Slayers of Boogey Men, pt.1
Luckily this one was a pretty easy one for "Data gathering". Our collected narratives are chocked full of stories of these characters that take on an epic nature. You see the first and strongest thread when you look at the narratives of mythology and literature and their modern day equivalent: movies. In this archetypical story there is the protagonist of the story, the hero, who is the proxy for the audience, and then there is the greater-than character. The protagonist either follows or is swept up with the greater-than character and ultimately gains his power in some way. At that point either the protagonist (Hero) parts ways with the greater-than character or the greater-than character is revealed to be not greater-than or somehow ill-equipped to deal with default world that the Hero must return to. I believe that Joseph Campbell would call them "Guides".
A few examples: Mary Poppins for the kids, Han Solo or Obi Wan for Luke Skywalker, Ferris Bueller for Cameron, Willy Wonka for Charlie, Capt. Jack Sparrow for Will Turner, Gandolf for Frodo Baggins, Huckleberry Finn for Tom Sawyer, Peter Pan for Wendy, and Tyler Durden.
While the Hero is oblivious, scared, or at least out of their element, the Guide always seems to know that things are going to be fine or they at least know what's going on.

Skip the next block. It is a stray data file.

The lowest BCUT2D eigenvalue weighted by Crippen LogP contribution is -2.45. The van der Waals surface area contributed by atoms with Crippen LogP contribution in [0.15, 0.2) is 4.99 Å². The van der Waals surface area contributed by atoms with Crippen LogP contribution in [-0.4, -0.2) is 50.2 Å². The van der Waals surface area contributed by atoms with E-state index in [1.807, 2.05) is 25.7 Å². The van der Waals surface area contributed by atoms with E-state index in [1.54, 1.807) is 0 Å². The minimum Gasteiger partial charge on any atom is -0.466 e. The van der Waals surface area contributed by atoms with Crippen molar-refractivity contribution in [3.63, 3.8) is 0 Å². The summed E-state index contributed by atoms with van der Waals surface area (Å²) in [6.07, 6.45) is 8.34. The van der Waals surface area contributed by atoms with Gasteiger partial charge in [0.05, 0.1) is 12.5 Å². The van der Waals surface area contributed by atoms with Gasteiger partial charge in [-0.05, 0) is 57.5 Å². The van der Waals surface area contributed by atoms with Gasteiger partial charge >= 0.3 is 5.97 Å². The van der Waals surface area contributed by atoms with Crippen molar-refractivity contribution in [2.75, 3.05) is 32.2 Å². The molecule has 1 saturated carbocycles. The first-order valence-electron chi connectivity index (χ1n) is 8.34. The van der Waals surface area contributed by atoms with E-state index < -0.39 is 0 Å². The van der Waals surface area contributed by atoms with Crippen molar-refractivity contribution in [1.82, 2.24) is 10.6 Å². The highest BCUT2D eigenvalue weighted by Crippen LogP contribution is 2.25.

Then there are the first person characters who charge into the Verboten and then come back to tell us about it. We'll call these the Raconteurs. For example: Hunter S. Thompson or Dos Equies' The Most Interesting Man in the World. It's a similar relationship, in that the Guides take our proxy selves on a real adventure and the Raconteurs take our real selves on a proxy adventure.
Let's look at our examples...
First, in all of these examples the Verboten isn't strange to the Guide or Raconteur-- or at least if it is strange, "Strange" is not abnormal. For them the Verboten, whatever it may be: the jungle, the rock'n'roll world, the war, the big city, is normal. For the Hero/audience/reader, the Verboten is unknown and dangerous... and probably dangerous just because it's unknown.
Next, the Guide seems to have a license to be weird. It's accepted that they are not of our world and that what we find different about them is fine because in their own context they aren't weird. That kind of weird is a weakness.
The Raconteur can turn on and off the strange. In fact the thing we love about a Raconteur is that they can put on the strange as they head out and take it off and leave it in the entry way when they come back in with these great stories of peril, danger, insanity, and all of the other things we couldn't handle in our own house. We vicariously live through them and like the Guides, they too can be wildly strange but are forgiven because they are from wherever the story was that we weren't.
There are other characters that aren't superior and respectful like The Guide or the Raconteur, but are just crazy, fun and we love them for this same magical reason. Example: The Jackass guys or the cast of Animal House. It may be a stretch, but I'll enter this file of evidence under another archetypical label from Joseph Campbell: "The Trickster".